“It is extremely important to me that live performances of the symphony and opera are fully accessible to today’s youth, so that we can ignite the passion for music that has inspired me throughout my life,” said Musical Director Thierry Fischer.
“The purpose of creating this program for students is to give younger audiences the opportunity to experience a wide variety of music throughout the season,” explained Vice President of Marketing and Public Relations Jon Miles. This will be the third season when the All Access Passes have been available.
USUO features other programs designed to make classical music more affordable for young audience members. USUO Upbeat extends $10-20 advance tickets to most Utah Symphony and Utah Opera performances for anyone 30 or younger. Those who purchase tickets to at least four (4) performances from the 2013-14 season through the Upbeat Design-A-Series, which allows them to create a customized subscription ticket package, can purchase $10 tickets to performances normally not available through the USUO Upbeat program.
Information about all these programs is available at http://www.utahsymphony.org/tickets/student-tickets. A limited number of All-Access Passes are available for the season, so buy early by visiting Patron Services in Abravanel Hall or calling 801-533-6683. A valid student ID is needed to participate in the All-Access Pass program.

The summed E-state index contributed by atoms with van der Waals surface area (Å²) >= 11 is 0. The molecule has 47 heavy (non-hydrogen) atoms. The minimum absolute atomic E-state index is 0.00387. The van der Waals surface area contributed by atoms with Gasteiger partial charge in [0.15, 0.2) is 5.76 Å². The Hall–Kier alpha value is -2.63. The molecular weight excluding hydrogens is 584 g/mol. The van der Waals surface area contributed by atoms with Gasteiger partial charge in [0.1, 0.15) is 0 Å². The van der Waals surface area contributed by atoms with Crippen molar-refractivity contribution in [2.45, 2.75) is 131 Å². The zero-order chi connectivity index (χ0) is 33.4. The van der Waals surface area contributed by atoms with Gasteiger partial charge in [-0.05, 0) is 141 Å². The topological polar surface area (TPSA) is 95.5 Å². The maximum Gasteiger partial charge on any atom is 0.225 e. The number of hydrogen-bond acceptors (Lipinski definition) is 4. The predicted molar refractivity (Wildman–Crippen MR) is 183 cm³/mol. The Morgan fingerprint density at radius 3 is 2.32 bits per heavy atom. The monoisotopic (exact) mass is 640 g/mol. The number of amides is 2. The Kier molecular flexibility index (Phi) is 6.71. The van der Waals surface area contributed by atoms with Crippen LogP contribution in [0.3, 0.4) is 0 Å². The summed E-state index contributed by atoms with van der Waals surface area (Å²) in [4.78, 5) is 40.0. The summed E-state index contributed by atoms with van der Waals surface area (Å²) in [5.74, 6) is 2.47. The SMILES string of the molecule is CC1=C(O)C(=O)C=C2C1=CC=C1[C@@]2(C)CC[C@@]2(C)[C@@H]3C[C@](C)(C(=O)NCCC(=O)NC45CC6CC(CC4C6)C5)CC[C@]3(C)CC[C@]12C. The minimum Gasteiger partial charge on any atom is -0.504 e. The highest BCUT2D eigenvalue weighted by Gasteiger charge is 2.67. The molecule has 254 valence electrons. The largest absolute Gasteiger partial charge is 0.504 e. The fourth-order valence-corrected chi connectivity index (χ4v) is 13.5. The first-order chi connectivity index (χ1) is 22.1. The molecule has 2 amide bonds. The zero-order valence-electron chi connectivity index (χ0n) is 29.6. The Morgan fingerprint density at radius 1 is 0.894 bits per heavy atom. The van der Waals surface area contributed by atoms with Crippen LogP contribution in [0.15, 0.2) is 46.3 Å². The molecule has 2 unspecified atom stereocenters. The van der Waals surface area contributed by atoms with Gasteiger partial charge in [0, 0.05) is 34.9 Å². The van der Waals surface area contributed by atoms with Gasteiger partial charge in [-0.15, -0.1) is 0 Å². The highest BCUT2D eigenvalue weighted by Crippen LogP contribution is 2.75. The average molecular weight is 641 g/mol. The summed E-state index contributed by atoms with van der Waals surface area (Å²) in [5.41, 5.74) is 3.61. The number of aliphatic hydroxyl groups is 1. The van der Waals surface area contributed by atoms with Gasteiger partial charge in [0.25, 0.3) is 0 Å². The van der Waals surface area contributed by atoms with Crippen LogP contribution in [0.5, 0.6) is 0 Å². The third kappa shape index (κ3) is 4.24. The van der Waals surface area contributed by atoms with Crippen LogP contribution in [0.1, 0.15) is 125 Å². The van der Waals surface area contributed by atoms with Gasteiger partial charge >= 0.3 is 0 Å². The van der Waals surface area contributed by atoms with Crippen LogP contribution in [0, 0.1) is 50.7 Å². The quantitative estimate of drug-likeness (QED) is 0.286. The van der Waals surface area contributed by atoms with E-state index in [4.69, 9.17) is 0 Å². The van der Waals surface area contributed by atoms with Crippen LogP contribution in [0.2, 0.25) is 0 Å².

Other USUO Young Audience Programs
Youth in grades 3 – 12 (ages 8 through 18) can purchase $10 tickets to most Utah Symphony and Utah Opera performances. Visit www.utahsymphony.org or www.utahopera.org and go to any performance page to see availability for select performances. Ticket prices increase $5 on the day of the performance.
High School Clubs
Music enthusiasts at local high school are encouraged to form music clubs at their schools and participate in USUO’s High School Club program. For $23 per student, club members are able to attend four Utah Symphony performances and one Utah Opera performance each season.
Vivace provides young professionals (typically ages 30 – 45) with opportunities to network with other music lovers, Utah Symphony musicians, and guest artists. With a Vivace ticket, a patron receives a special version of the program, a ticket to that evening’s performance and a ticket to an after party with artists from that evening’s program. During the 2013-14 season USUO will host six Vivace events.
About Utah Symphony | Utah Opera
Utah Symphony | Utah Opera connects Utah communities through great live music, serving as the premier local provider of orchestral and operatic art forms. The Utah Symphony, which performs at Abravanel Hall, is one of the nation’s only year-round orchestras. Together with Utah Opera, which performs at the Capitol Theatre, USUO reaches 450,000 citizens in Utah and the Intermountain region with educational outreach programs serving more than 200,000 students annually. The organization employs 60 staff and 83 full-time musicians, presenting four full operas and more than 70 symphony performances in each regular season as well as community concerts throughout Utah and an annual summer series – the Deer Valley® Music Festival – in Park City, Utah. For more information, visit www.usuo.org.